Over the past year, performing arts companies around the world have celebrated the work of Leonard Bernstein, who would have turned 100 August 25, 2018.
In May last year, the Leonard Bernstein Office announced the launch of Leonard Bernstein at 100, a two-year centennial celebration of the legendary composer and conductor. Joining members of Bernstein's family at the special press announcement were stage and screen star Alec Baldwin, entertainer Whoopi Goldberg, conductor Yannick Nézet-Séguin, American soprano Julia Bullock, and members of the Bernstein family.
The event highlighted the four “pillars” of Bernstein's legacy: composer, conductor, educator, and activist/humanitarian.
As we reflect on the composer's body of work, take a look at what some of the artists had to say regarding the timeliness of revisiting Bernstein's wide-ranging body of work below.
The conductor of the Philadelphia Orchestra and music director designate of the Metropolitan Opera spoke with Playbill, reflecting on the universality of Bernstein's repertoire and its ability to transcend genre and venue.
“His legacy as a whole needs to be embraced. We're talking about really meaningful pieces which helped—in their days—bridge the gap between the various genres. His Mass, West Side Story, Candide, and even Wonderful Town and Trouble in Tahiti, and the symphonies too. These works were not separated in his mind, but were part of the same breadth of bringing people together. It is our global mission as musicians to keep building bridges and as such, be one example for the rest of the world.”
During his introduction to the event, the actor highlighted the four “pillars” of Bernstein's career and legacy. Similar to his blending of genre that Nézet-Séguin discussed with Playbill, Bernstein's work was frequently an amalgamation of each of these.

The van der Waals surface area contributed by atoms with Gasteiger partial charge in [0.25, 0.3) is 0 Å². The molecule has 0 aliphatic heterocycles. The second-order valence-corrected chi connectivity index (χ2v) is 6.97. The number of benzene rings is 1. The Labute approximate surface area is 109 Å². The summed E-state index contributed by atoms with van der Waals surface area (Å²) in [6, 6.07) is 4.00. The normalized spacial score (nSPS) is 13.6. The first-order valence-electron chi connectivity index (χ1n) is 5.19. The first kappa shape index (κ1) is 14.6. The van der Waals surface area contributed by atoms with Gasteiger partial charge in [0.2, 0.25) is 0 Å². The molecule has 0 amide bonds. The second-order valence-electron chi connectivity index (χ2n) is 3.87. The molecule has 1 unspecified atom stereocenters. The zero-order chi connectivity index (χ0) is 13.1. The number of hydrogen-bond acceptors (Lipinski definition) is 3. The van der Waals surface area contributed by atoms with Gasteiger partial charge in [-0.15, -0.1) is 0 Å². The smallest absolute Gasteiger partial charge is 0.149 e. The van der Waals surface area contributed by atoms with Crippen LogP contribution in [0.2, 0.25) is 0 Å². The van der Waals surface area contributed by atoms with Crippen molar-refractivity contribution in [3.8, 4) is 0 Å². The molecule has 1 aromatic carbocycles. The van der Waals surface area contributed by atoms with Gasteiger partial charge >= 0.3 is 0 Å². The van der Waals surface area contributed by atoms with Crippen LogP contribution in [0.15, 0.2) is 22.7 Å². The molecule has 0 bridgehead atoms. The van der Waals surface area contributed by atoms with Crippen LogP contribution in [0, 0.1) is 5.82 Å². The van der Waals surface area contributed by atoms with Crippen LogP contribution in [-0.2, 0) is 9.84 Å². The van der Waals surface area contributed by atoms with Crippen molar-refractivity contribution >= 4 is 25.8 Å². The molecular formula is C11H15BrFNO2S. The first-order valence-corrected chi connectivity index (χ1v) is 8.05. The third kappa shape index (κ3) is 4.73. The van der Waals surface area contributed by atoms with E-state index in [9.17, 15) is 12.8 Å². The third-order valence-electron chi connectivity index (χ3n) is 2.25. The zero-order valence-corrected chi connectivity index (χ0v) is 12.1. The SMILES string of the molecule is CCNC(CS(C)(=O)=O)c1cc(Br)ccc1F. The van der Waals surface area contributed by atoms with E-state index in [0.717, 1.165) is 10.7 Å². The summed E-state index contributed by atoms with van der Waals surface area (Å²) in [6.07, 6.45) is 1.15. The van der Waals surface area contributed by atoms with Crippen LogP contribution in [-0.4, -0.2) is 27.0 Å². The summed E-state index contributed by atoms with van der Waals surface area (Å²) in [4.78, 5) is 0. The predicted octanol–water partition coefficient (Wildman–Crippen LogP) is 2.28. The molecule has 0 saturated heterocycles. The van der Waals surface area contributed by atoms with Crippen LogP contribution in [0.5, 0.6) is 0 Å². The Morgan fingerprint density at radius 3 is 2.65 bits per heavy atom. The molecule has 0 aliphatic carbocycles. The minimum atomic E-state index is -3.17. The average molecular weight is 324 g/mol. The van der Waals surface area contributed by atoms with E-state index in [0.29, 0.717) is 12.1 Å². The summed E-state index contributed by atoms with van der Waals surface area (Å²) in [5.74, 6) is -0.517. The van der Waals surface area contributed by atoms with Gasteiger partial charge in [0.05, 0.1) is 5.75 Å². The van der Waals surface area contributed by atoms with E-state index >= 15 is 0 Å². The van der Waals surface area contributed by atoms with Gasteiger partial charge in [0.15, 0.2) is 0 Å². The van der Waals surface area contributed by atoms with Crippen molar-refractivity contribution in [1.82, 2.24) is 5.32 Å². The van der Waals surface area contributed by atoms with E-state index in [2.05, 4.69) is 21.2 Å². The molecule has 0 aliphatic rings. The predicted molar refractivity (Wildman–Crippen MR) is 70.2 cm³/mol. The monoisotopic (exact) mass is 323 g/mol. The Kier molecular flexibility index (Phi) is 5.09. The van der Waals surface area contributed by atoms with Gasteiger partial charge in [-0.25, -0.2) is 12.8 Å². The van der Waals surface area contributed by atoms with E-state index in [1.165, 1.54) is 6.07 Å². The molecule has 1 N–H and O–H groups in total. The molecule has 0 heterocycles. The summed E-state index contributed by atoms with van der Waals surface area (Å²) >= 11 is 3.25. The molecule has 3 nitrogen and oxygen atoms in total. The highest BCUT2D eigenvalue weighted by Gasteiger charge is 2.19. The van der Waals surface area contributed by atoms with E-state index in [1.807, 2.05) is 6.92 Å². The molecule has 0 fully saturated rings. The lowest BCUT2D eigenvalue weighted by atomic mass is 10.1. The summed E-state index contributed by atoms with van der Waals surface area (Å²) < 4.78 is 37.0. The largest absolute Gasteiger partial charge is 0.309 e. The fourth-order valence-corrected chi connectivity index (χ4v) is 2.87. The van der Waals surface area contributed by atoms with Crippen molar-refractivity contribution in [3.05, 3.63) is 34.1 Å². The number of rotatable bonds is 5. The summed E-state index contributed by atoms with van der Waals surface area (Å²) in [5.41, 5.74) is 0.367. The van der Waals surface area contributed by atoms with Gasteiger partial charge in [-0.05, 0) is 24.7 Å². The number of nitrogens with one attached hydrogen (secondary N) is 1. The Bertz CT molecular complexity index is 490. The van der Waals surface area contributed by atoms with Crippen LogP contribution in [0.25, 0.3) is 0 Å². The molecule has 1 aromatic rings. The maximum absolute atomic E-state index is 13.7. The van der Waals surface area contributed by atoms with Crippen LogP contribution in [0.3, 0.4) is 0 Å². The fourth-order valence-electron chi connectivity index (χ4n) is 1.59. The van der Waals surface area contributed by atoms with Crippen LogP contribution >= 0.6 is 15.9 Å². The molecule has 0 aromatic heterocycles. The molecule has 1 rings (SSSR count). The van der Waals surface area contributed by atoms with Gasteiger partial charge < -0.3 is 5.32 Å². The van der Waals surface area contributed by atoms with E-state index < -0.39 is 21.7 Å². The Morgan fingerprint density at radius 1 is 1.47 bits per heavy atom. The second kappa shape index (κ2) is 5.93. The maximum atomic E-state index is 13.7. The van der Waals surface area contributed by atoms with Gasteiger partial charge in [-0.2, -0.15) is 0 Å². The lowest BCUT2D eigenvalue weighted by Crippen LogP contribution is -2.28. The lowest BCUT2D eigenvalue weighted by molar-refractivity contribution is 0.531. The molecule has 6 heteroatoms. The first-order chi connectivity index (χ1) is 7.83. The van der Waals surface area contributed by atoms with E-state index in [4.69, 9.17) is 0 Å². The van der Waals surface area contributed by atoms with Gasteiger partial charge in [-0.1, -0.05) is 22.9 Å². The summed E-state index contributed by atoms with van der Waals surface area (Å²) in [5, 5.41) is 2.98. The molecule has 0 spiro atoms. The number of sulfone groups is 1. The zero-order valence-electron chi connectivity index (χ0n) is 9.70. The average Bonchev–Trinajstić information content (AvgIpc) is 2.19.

“I am in constant awe of musicians who use their art to raise us all. New audiences will get to hear Bernstein's notes and experience that contagious joy of music. I wish I could have that experience myself for the first time again....We can only imagine how he would be expressing his views today. But you know he would be out there wielding his baton like a light saber and using his tireless voice to motivate, to educate, and to empower.”
The soprano sang two Bernstein pieces at the press event: West Side Story's “Somewhere” and “A Julia de Burgos” from Songfest. The latter, a musicalization of the Burgos poem of the same name, explores the complexities of female identity in a male-dominated society. Afterward, Bullock shared with Playbill what makes the piece especially resonant today.
“Bernstein was a visionary. You can always find him and his music on the right side of history....His focus was never just on delivering beautiful music; it always had a purpose and a message. There's a fierce quality to “Julia [de Burgos],” and the setting of it has a ferocious message and drive. That's what I'm thinking about as a woman singing the words of a beautiful artist who found her own freedom.”
During the event, the Emmy, Grammy, Oscar and Tony Award winner discussed Bernstein's work as a humanitarian. Echoing the sentiments of her colleagues, Goldberg noted his ability to convey powerful messages for music. She cited his Mass as one particular piece that has had a profound impact on her.
“For me, [Bernstein's] Mass is one of the greatest pieces of music for many reasons, but chiefly among them, it's a reminder when you listen to the words. It's the one thing that, in my house by myself, I will sing at the top of my lungs. You feel like you're closer to God. It's odd hearing me say that, but that's nonetheless how I feel.”
Take a look at more photos from the event below.